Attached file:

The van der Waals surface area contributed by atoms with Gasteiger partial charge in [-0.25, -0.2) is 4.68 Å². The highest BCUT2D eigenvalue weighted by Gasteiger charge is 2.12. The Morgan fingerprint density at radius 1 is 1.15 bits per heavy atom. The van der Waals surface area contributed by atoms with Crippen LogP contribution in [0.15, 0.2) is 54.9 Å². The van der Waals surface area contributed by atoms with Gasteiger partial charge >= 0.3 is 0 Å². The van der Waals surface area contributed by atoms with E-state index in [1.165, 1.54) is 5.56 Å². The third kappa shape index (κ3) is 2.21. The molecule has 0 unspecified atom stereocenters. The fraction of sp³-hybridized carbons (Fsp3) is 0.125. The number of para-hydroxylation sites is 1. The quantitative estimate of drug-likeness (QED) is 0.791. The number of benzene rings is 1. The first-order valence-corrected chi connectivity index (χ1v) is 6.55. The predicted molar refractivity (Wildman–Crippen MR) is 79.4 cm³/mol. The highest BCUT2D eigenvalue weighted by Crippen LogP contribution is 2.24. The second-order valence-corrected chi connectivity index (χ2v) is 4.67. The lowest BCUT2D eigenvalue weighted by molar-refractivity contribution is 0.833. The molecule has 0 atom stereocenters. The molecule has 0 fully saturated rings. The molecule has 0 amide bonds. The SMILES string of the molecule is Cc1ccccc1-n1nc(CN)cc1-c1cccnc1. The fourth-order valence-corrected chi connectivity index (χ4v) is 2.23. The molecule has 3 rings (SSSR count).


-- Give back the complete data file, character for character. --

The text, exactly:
The van der Waals surface area contributed by atoms with Gasteiger partial charge in [-0.25, -0.2) is 4.68 Å². The highest BCUT2D eigenvalue weighted by Gasteiger charge is 2.12. The Morgan fingerprint density at radius 1 is 1.15 bits per heavy atom. The van der Waals surface area contributed by atoms with Crippen LogP contribution in [0.15, 0.2) is 54.9 Å². The van der Waals surface area contributed by atoms with Gasteiger partial charge >= 0.3 is 0 Å². The van der Waals surface area contributed by atoms with E-state index in [1.165, 1.54) is 5.56 Å². The third kappa shape index (κ3) is 2.21. The molecule has 0 unspecified atom stereocenters. The fraction of sp³-hybridized carbons (Fsp3) is 0.125. The number of para-hydroxylation sites is 1. The quantitative estimate of drug-likeness (QED) is 0.791. The number of benzene rings is 1. The first-order valence-corrected chi connectivity index (χ1v) is 6.55. The predicted molar refractivity (Wildman–Crippen MR) is 79.4 cm³/mol. The highest BCUT2D eigenvalue weighted by Crippen LogP contribution is 2.24. The second-order valence-corrected chi connectivity index (χ2v) is 4.67. The lowest BCUT2D eigenvalue weighted by molar-refractivity contribution is 0.833. The molecule has 0 atom stereocenters. The molecule has 0 fully saturated rings. The molecule has 0 amide bonds. The SMILES string of the molecule is Cc1ccccc1-n1nc(CN)cc1-c1cccnc1. The fourth-order valence-corrected chi connectivity index (χ4v) is 2.23. The molecule has 3 rings (SSSR count).